Computational physical systems may exhibit indeterminacy of computation (IC). Their identified physical dynamics may not suffice to select a unique computational profile. We consider this phenomenon from the point of view of cognitive science and examine how computational profiles of cognitive systems are identified and justified in practice, in the light of IC. To that end, we look at the literature on the underdetermination of theory by evidence and argue that the same devices that can be successfully employed to confirm physical hypotheses can also be used to rationally single out computational profiles, notwithstanding IC.
Bibliographical noteFunding Information:
This research was supported by the Israel Science Foundation Grant (830/18).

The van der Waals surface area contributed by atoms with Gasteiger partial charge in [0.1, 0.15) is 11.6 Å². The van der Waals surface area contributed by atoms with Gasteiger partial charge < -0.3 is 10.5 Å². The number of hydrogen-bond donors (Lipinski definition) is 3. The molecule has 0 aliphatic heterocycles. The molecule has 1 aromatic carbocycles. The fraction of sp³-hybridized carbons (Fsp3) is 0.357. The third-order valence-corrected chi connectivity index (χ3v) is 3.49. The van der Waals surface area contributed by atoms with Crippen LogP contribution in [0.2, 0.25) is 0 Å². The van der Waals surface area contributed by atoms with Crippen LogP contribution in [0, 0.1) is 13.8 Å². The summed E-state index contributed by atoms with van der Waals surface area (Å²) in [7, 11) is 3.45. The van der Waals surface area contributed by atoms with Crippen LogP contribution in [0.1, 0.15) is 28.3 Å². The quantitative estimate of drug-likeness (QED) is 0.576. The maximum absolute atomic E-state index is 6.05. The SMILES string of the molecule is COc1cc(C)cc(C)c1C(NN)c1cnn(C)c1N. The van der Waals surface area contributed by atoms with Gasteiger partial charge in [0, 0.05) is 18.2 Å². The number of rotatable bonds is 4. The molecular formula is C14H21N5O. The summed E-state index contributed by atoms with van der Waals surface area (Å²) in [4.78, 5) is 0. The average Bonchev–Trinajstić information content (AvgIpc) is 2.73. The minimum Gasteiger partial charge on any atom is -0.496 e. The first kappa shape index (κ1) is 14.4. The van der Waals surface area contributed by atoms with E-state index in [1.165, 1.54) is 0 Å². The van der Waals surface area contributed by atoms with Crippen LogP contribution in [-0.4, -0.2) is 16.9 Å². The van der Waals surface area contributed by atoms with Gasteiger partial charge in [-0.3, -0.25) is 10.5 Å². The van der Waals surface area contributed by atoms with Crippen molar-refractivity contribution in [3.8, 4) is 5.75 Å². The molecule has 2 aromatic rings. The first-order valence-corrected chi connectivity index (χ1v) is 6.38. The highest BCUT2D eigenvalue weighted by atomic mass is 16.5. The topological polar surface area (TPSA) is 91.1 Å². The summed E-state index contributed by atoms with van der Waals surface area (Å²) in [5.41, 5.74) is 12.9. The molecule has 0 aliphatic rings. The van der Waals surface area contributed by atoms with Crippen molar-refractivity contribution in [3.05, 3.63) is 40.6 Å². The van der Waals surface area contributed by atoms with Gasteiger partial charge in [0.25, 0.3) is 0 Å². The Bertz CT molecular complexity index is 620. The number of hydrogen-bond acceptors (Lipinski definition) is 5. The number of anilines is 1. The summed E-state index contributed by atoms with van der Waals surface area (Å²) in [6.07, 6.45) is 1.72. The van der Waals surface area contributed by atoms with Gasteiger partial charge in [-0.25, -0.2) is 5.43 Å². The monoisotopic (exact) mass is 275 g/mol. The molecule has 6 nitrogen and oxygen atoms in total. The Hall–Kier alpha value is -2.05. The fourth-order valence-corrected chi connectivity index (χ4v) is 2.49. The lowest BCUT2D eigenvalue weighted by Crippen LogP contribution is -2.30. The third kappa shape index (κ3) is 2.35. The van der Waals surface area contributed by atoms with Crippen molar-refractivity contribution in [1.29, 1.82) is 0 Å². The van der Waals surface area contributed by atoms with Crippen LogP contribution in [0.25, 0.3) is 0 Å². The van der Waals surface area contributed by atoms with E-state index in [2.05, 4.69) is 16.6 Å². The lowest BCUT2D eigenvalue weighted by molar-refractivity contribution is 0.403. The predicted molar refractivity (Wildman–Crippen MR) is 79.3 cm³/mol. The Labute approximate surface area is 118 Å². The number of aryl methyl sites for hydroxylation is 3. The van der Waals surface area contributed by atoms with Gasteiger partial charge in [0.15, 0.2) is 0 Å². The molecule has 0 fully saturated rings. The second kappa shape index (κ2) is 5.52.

We thank Jack Copeland for useful discussions on the topic of this article. We are also thankful to several edanonymous referees for constructive comments and suggestions. Earlier versions of this article were presented at the HAPOC5 meeting in Bergamo and at the Indeterminacy and Underdetermination Workshop at the University College, Dublin. We would like to thank the audiences of both events.
© 2022, The Author(s).
- Computational explanations
- Computational individuation
- Indeterminacy of computation
- Underdetermination of theory by evidence